Dating drives the next social mobile boom

Once viewed as a service for the lonely, socially challenged love-seekers, online dating has become a mass market phenomenon. Mobile apps used by the Millennials (young people born roughly between 1980 and the mid-2000s) have driven a transparent and socially acceptable market of moving relationships from the online domain into the real world in an instant. Mobile dating has become the figurehead of the online/offline convergence age embraced by today’s digital natives. We at Acuity see this as another key mobile trend, having developed a strong record of understanding and facilitating business transactions for mobile-focused players.

The ubiquity of the smartphone has now managed to turn digital dating into a portable, handheld activity. Led by the popularity of Tinder, with a self-proclaimed one billion swipes daily, and which lets users scan photos and short profiles of others and with one swipe, chat to or pass on a prospect, mobile dating apps are transforming online dating. New apps are offering variants on Tinder’s offer. Hinge, for instance, sifts through a user’s Facebook connections for friends of friends. Many users of mobile dating apps are using both these and more conventional dating websites.

Another reason mobile dating apps are thriving is that it’s far easier as well as more discreet to swipe through one than to create long, detailed profiles, and it has the added entertainment value of working like a game. Amarnath Thombre, president of Match.com in North America, which has created its own app, acknowledges that Tinder is creating an entirely new audience of digital daters. “What Tinder especially has accomplished, which I think none of our competitors could achieve before, is that it opened up this young demographic — 18- to 25-year-olds — that no product could open up before”.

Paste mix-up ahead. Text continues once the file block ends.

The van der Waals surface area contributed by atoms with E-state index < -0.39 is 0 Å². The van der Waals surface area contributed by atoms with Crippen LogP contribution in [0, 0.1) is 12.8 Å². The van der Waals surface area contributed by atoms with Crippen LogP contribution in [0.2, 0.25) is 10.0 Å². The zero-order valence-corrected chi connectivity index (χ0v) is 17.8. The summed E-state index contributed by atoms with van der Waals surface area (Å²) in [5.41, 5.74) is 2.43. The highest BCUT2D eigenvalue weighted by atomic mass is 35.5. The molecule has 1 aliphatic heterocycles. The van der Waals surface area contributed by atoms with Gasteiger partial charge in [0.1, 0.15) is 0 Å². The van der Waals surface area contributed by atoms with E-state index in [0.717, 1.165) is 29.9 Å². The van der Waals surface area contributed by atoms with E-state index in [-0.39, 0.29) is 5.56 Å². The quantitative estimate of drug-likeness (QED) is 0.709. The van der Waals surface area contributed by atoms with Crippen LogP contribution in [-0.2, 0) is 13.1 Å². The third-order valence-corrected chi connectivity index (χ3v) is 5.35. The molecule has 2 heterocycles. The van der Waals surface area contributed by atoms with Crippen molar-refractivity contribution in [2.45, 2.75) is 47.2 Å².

Some users are also reporting finding relationships and love on the site, which challenges its image as more of a casual dating facilitator. “I heard about Tinder in a funny, joking, laugh-about-it way,” said Sara Chamberlin, a 31-year-old Californian marketing manager who went on to meet her boyfriend via this app, to the New York Times. “But I started hearing that friends of mine had met significant others on this app, and I thought, maybe it’s not just this hookup thing. It’s for finding relationships”.

Since the boundary between digital dating and social media platforms is becoming increasingly blurred, revenue-generation models are similar. Free apps such as Tinder, Grindr and Hinge have either implemented in-app advertising or are preparing to do so, with user numbers becoming the main driver of brand valuation. The paid option to remove ads offers a potential moneymaker as well.

 

 

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